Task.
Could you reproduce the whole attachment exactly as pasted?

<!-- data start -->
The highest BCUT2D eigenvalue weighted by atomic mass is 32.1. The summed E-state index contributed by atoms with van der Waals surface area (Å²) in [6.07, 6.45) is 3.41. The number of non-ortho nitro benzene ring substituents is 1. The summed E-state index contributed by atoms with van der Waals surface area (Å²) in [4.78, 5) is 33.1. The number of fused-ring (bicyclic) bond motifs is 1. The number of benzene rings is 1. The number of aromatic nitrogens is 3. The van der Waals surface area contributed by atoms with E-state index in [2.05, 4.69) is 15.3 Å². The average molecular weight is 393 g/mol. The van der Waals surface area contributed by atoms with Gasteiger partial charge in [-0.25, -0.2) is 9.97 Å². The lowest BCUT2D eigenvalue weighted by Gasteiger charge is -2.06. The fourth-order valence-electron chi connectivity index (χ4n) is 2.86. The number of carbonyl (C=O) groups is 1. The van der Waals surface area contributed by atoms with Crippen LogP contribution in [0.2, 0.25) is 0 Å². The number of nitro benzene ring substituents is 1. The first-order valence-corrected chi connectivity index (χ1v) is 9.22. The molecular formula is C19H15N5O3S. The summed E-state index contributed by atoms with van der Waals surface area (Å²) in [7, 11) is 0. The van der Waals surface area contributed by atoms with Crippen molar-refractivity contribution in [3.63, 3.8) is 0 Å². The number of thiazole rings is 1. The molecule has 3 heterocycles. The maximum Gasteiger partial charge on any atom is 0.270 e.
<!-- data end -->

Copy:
The highest BCUT2D eigenvalue weighted by atomic mass is 32.1. The summed E-state index contributed by atoms with van der Waals surface area (Å²) in [6.07, 6.45) is 3.41. The number of non-ortho nitro benzene ring substituents is 1. The summed E-state index contributed by atoms with van der Waals surface area (Å²) in [4.78, 5) is 33.1. The number of fused-ring (bicyclic) bond motifs is 1. The number of benzene rings is 1. The number of aromatic nitrogens is 3. The van der Waals surface area contributed by atoms with E-state index in [2.05, 4.69) is 15.3 Å². The average molecular weight is 393 g/mol. The van der Waals surface area contributed by atoms with Gasteiger partial charge in [-0.25, -0.2) is 9.97 Å². The lowest BCUT2D eigenvalue weighted by Gasteiger charge is -2.06. The fourth-order valence-electron chi connectivity index (χ4n) is 2.86. The number of carbonyl (C=O) groups is 1. The van der Waals surface area contributed by atoms with Crippen LogP contribution in [0.2, 0.25) is 0 Å². The number of nitro benzene ring substituents is 1. The first-order valence-corrected chi connectivity index (χ1v) is 9.22. The molecular formula is C19H15N5O3S. The summed E-state index contributed by atoms with van der Waals surface area (Å²) in [7, 11) is 0. The van der Waals surface area contributed by atoms with Crippen molar-refractivity contribution in [3.63, 3.8) is 0 Å². The number of thiazole rings is 1. The molecule has 3 heterocycles. The maximum Gasteiger partial charge on any atom is 0.270 e.